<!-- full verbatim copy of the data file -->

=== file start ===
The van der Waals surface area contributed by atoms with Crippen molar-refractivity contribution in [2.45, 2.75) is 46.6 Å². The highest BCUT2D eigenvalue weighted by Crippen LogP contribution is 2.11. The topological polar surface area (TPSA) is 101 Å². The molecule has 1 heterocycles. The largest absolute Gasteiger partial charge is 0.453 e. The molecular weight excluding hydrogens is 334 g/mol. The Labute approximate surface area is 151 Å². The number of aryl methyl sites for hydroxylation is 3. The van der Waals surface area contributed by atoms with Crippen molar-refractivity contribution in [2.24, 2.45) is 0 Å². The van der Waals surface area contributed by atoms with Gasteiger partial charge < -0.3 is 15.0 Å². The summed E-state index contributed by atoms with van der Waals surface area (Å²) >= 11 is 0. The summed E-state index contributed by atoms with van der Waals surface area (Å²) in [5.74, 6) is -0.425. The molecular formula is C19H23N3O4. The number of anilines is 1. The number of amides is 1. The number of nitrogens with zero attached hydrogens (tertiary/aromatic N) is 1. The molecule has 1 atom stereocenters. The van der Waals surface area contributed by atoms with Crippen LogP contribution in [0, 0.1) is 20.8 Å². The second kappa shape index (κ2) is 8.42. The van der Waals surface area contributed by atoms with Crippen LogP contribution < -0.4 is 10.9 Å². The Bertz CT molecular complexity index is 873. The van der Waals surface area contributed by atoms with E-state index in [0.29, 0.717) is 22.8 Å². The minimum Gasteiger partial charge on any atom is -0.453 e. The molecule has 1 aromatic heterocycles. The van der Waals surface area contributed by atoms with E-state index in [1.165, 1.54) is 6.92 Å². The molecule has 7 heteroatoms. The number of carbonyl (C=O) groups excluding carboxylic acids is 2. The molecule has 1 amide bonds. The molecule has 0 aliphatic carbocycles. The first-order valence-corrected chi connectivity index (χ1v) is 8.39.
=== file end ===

The van der Waals surface area contributed by atoms with Crippen molar-refractivity contribution in [2.45, 2.75) is 46.6 Å². The highest BCUT2D eigenvalue weighted by Crippen LogP contribution is 2.11. The topological polar surface area (TPSA) is 101 Å². The molecule has 1 heterocycles. The largest absolute Gasteiger partial charge is 0.453 e. The molecular weight excluding hydrogens is 334 g/mol. The Labute approximate surface area is 151 Å². The number of aryl methyl sites for hydroxylation is 3. The van der Waals surface area contributed by atoms with Crippen molar-refractivity contribution in [2.24, 2.45) is 0 Å². The van der Waals surface area contributed by atoms with Gasteiger partial charge < -0.3 is 15.0 Å². The summed E-state index contributed by atoms with van der Waals surface area (Å²) >= 11 is 0. The summed E-state index contributed by atoms with van der Waals surface area (Å²) in [5.74, 6) is -0.425. The molecular formula is C19H23N3O4. The number of anilines is 1. The number of amides is 1. The number of nitrogens with zero attached hydrogens (tertiary/aromatic N) is 1. The molecule has 1 atom stereocenters. The van der Waals surface area contributed by atoms with Crippen LogP contribution in [0, 0.1) is 20.8 Å². The second kappa shape index (κ2) is 8.42. The van der Waals surface area contributed by atoms with Crippen LogP contribution < -0.4 is 10.9 Å². The Bertz CT molecular complexity index is 873. The van der Waals surface area contributed by atoms with E-state index in [0.29, 0.717) is 22.8 Å². The minimum Gasteiger partial charge on any atom is -0.453 e. The molecule has 1 aromatic heterocycles. The van der Waals surface area contributed by atoms with E-state index in [1.165, 1.54) is 6.92 Å². The molecule has 7 heteroatoms. The number of carbonyl (C=O) groups excluding carboxylic acids is 2. The molecule has 1 amide bonds. The molecule has 0 aliphatic carbocycles. The first-order valence-corrected chi connectivity index (χ1v) is 8.39.